Centennial Park, Sydney: Riders outraged by fine that has been described as a declaration of war

A hefty riding penalty has sparked outrage in the equestrian community, where some riders have described it as a declaration of open hostility.

A Sydney rider is protesting a fine she says was wrongly handed out, while others have called it a “declaration of war” between Centennial Park and riders.

Niki Zubrzycki was fined $95 by Centennial Park rangers for not riding her horse “on designated trails or trust lands,” but she insists she did nothing wrong.

She said she did not ride her horse on the road, which is forbidden under park rules, but she did venture onto the grass next to the racecourse to answer a stranger’s question.

“I only spoke to one member of the public after they asked me a question,” Ms Zubrzycki said.

“They will ask you about the horses and ask you where they can have their dog because she had a dog on a leash.

“Actually, I gave them all this information, which is actually information that the ranger should give.”

Riders are permitted by law to ride on other NSW roads but are not permitted to venture onto the roads in Centennial Park as they are subject to the Trust Acts.

The rangers at Centennial Park are not employees of the local council or state government, but are hired by a security company to protect the park.

Ms Zubrzycki said Centennial Park management was focusing on the wrong problem, noting that she and her horse faced 17 attacks from released dogs.

At last the rider said they were attacked by a pack of seven animals.

“It was a dog walker who lost control of the pack, it was complete chaos and it was very scary,” she said.

“I get very upset myself, my horse stays calm, but I get very upset myself, these days I jump off, but it’s actually not great because the dogs often tease me.”

Ms Zubrzycki said the first time she was attacked by a pack of dogs in the park it resulted in the “death of a dog”.

She is concerned about the extent of dog attacks on horses and the possible consequences if the dogs cannot be brought under control.

“You don’t want a little kid riding up there and that happens to them and the horse bolts or someone has an accident,” she said.

Ms Zubrzycki said she was “shocked” by the fine as she met the rangers during their time as the canine liaison between the riders and the Centennial Park Trust.

“It really shocked me completely and I can only think of it as personal,” she said.

“I found I had quite a nice relationship with the rangers and this one in particular who I would have spoken to on many occasions and we always had a very friendly exchange.

“It was a bit strange for her not even to come up and talk to me when she wanted to issue me a ticket.”

The rider has written to the Centennial Park Trust to inform them of her decision to fight the fine.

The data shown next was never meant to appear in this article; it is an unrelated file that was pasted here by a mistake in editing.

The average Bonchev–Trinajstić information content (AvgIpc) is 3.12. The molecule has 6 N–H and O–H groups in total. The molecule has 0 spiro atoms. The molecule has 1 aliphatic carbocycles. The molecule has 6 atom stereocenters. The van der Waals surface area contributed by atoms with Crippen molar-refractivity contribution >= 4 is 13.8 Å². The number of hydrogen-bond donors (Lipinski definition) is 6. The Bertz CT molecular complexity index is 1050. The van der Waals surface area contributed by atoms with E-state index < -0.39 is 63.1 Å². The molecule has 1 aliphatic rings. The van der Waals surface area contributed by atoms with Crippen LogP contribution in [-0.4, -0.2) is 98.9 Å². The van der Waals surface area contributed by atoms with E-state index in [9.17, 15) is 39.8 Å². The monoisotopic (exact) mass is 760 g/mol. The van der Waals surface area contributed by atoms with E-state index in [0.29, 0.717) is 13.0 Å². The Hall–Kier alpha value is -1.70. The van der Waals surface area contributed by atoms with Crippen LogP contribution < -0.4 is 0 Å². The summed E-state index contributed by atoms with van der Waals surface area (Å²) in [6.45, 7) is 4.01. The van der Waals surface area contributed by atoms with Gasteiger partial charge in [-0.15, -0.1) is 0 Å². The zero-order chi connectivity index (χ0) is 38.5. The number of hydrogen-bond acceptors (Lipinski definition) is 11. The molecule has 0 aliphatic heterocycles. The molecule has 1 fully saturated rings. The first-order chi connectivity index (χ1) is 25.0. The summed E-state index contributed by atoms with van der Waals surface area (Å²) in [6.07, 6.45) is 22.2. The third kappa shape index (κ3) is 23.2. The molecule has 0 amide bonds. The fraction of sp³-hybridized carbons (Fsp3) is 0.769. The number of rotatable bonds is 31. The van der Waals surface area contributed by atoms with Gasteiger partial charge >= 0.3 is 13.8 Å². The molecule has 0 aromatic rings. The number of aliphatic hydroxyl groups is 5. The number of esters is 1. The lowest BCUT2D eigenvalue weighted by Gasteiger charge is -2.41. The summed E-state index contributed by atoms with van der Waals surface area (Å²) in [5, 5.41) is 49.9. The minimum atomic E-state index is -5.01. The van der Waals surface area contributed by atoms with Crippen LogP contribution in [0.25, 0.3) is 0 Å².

“What has become of this park if one person cannot treat another person with common courtesy?

Had Ranger C spoken to me, she would have been aware that I was answering a citizen’s question about the park…How easy it would have been to ask me to walk two meters if I wanted to continue my conversation,” her reads Letter.

“This ticket also comes shortly after my horse and I were attacked by 7 dogs at the racecourse.

No fine was imposed on the dog walker, although none of the dogs were under effective control. I am still awaiting a reply to my letter from the Trust or the office. It seems your priorities are completely misplaced.”

Ms Zubrzycki said she had written to the Centennial Park Trust on several occasions and that her letter after being attacked by the pack went unanswered.

“I’ve seen countless accidents where loose dogs have run into the street and run over cyclists. I really think enough is enough.

Will the Trust be happy only if a horse or rider is killed by a marauding dog or dogs?” this letter asked.

After she opened up about her fight against the fine, other riders riding their horses at the popular park jumped to Ms Zubrzycki’s defence.

“Is that a declaration of war between the ‘external guards’ (I can’t in good conscience call them ‘rangers’) and the horsemen? I kinda feel like it is,” one person wrote.

“It’s about time they hire some real rangers who are friendly, kind, helpful and really enjoy their surroundings,” said another.

Originally posted as “War”: Outrage over horse penalty in Sydney’s Centennial Park

https://www.codesports.com.au/horse-racing/war-outrage-over-horse-fine-in-sydneys-centennial-park/news-story/628f1b9106fb48f28c3d329fbb9d07a3?nk=365244fe3d1e50376f31368e73ad1be1-1673043852 Centennial Park, Sydney: Riders outraged by fine that has been described as a declaration of war

Ryan Sederquist

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